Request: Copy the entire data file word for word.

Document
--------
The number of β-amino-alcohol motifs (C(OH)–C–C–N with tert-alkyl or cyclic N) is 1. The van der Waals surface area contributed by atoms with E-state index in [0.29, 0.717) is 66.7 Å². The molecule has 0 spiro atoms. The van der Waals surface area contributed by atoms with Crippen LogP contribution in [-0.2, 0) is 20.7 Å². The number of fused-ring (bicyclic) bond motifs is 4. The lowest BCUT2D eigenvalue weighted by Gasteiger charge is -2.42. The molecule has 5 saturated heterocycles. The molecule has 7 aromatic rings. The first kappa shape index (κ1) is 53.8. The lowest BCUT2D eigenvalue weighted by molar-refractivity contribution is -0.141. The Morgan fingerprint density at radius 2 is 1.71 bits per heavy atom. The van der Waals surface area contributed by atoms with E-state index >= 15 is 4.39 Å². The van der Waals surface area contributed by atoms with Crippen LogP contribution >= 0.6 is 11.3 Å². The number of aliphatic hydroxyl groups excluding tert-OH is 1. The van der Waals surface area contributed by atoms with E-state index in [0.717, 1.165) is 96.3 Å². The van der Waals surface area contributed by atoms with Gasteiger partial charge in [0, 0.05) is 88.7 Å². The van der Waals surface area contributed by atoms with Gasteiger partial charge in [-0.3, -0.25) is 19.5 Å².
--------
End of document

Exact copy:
The number of β-amino-alcohol motifs (C(OH)–C–C–N with tert-alkyl or cyclic N) is 1. The van der Waals surface area contributed by atoms with E-state index in [0.29, 0.717) is 66.7 Å². The molecule has 0 spiro atoms. The van der Waals surface area contributed by atoms with Crippen LogP contribution in [-0.2, 0) is 20.7 Å². The number of fused-ring (bicyclic) bond motifs is 4. The lowest BCUT2D eigenvalue weighted by Gasteiger charge is -2.42. The molecule has 5 saturated heterocycles. The molecule has 7 aromatic rings. The first kappa shape index (κ1) is 53.8. The lowest BCUT2D eigenvalue weighted by molar-refractivity contribution is -0.141. The Morgan fingerprint density at radius 2 is 1.71 bits per heavy atom. The van der Waals surface area contributed by atoms with E-state index >= 15 is 4.39 Å². The van der Waals surface area contributed by atoms with Crippen LogP contribution >= 0.6 is 11.3 Å². The number of aliphatic hydroxyl groups excluding tert-OH is 1. The van der Waals surface area contributed by atoms with E-state index in [0.717, 1.165) is 96.3 Å². The van der Waals surface area contributed by atoms with Gasteiger partial charge in [0, 0.05) is 88.7 Å². The van der Waals surface area contributed by atoms with Gasteiger partial charge in [-0.3, -0.25) is 19.5 Å².